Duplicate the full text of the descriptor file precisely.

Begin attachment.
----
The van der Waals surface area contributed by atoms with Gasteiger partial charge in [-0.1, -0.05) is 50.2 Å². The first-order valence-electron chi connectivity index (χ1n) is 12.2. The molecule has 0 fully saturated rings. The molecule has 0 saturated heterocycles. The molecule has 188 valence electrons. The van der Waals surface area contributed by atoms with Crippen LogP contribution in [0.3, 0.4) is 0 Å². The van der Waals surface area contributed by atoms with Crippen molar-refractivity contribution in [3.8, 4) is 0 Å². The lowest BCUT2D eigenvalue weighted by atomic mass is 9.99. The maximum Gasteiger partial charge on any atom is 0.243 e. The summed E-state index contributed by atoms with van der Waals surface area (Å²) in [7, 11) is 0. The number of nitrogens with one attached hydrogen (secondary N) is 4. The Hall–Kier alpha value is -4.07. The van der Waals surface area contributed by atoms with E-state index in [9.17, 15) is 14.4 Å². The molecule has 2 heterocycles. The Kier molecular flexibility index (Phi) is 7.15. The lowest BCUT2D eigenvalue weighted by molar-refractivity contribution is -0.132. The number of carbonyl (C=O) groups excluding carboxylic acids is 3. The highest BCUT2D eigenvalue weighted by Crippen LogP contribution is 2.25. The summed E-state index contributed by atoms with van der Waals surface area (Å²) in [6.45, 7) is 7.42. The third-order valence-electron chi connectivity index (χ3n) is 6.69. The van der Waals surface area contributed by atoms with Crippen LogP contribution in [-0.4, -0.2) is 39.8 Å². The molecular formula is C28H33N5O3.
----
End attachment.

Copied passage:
The van der Waals surface area contributed by atoms with Gasteiger partial charge in [-0.1, -0.05) is 50.2 Å². The first-order valence-electron chi connectivity index (χ1n) is 12.2. The molecule has 0 fully saturated rings. The molecule has 0 saturated heterocycles. The molecule has 188 valence electrons. The van der Waals surface area contributed by atoms with Crippen LogP contribution in [0.3, 0.4) is 0 Å². The van der Waals surface area contributed by atoms with Crippen molar-refractivity contribution in [3.8, 4) is 0 Å². The lowest BCUT2D eigenvalue weighted by atomic mass is 9.99. The maximum Gasteiger partial charge on any atom is 0.243 e. The summed E-state index contributed by atoms with van der Waals surface area (Å²) in [7, 11) is 0. The number of nitrogens with one attached hydrogen (secondary N) is 4. The Hall–Kier alpha value is -4.07. The van der Waals surface area contributed by atoms with E-state index in [9.17, 15) is 14.4 Å². The molecule has 2 heterocycles. The Kier molecular flexibility index (Phi) is 7.15. The lowest BCUT2D eigenvalue weighted by molar-refractivity contribution is -0.132. The number of carbonyl (C=O) groups excluding carboxylic acids is 3. The highest BCUT2D eigenvalue weighted by Crippen LogP contribution is 2.25. The summed E-state index contributed by atoms with van der Waals surface area (Å²) in [6.45, 7) is 7.42. The third-order valence-electron chi connectivity index (χ3n) is 6.69. The van der Waals surface area contributed by atoms with Crippen LogP contribution in [-0.4, -0.2) is 39.8 Å². The molecular formula is C28H33N5O3.